Security, Development and Political Accommodation in Pacific Asia

James Manor

Institute of Commonwealth Studies

University of London

28 Russell Square

London WC1B 5DS


This project had been undertaken by a thirteen-member team, over a three-year period commencing 1 May 1995. This report covers our efforts during calendar year 1996.

The team of researchers is divided into two groups. The first consists of scholars doing single-country cases studies. The second group is engaged in work on cross-national comparative themes. Year one of the project (up to mid-1996) was mainly devoted to the preparation of drafts of country studies. They were discussed at an annual workshop of the entire team in London in July 1996. Year two of the project (from mid-1996 to mid-1997, so that it embraces the second half of the year covered by this report) is mainly devoted to the production of drafts by cross-national, comparative specialists. That has proceeded satisfactorily. Their drafts will be examined an another workshop in mid-1997.

The main collective event of 1996 was thus the July workshop, a two-day meeting. The quality of the papers presented was high, and the discussion was quite superb -- as the Director of the Pacific Asia Programme (who was present) can attest. The cases covered were Indonesia, the Philippines, Taiwan, Malaysia and Guangdong Province of China. Paper givers received useful criticisms from other team members, which should enable them to offer revised texts in year three which should add up to a worthwhile volume. (The papers on cross-national themes are expected to comprise a second volume.)

The inter-disciplinary nature of the team has not prevented it from working well as a unit -- partly because its members are well skilled at making themselves intelligible to non-specialists. The decision to permit each country study author to provide not only a broad overview of the project's themes, but a deeper analysis of a particular issue on which he or she is well-informed appeared justified by the content of both the papers and the discussion.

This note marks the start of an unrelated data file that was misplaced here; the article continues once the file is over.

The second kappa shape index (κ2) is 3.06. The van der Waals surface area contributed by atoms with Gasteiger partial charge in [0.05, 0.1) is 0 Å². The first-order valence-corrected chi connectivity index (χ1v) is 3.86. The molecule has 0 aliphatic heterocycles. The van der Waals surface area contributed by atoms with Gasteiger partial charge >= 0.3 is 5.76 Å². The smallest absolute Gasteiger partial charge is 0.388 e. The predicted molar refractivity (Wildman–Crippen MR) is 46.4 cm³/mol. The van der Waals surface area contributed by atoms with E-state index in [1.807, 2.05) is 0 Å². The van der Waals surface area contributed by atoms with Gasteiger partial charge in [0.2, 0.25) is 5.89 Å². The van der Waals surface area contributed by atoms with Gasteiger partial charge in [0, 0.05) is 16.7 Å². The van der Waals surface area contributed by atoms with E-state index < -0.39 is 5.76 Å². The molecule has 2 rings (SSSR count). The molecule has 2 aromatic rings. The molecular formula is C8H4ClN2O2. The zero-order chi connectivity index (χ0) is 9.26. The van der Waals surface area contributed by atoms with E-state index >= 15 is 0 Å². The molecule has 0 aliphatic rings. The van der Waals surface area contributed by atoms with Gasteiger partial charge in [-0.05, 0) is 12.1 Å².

Three personnel changes occurred during 1996. Tim Dyson, who had intended to do a cross-national study of demographic issues, was forced to withdraw when the London School of Economics imposed fresh burdens on him over the next few years. We have, however, persuaded John Sidel of the School of Oriental and African Studies to join us, to do a cross-national study explaining the presence of absence of "local bossism" in a number of countries in the region. That study will dovetail interestingly with several other cross-national papers, and can be achieved within our budget.

The third change involved a switch by Jomo K.S. of the University of Malaya from the cross-national group to the country-study group. He found evidence on his original topic sorely lacking for several countries, and therefore turned his attention to the case of Malaysia -- on which he wrote a find draft paper. This change brings greater balance to the project, since the country study specialists had previously been heavily outnumbered by comparativists.

Discussions are proceeding about the possibility of taking some or all of the members of this team to Bangkok and/or Beijing and/or Australia during the latter part of the project. But we have no breakthroughs to report at this time.

We end this year both excited and intimidated by the complexity of our task -- which is to develop a well-rounded understanding of the interactions of politics, economic development and state-society relations in the region. A great deal of work will be needed, especially in year three (starting 1 May 1997) to integrate our findings on hugely varied countries and themes.

We began our work with a clear understanding of the diversity within the Pacific Asia region -- we stated that the differences between, say Korea and Indonesia were as great as those between Sweden and Turkey. But our studies so far have brought home to us just how remarkable this diversity is -- and how difficult it will be to depict and explain it intelligibly. We are nonetheless confident that we can achieve some success at this, and at plotting the changes that have occurred within this varied region in recent times. It is important that we do so, because it is far too common in the West to see Pacific Asia as a relatively undifferentiated amalgam of dynamic economies with rather similar political outlooks.


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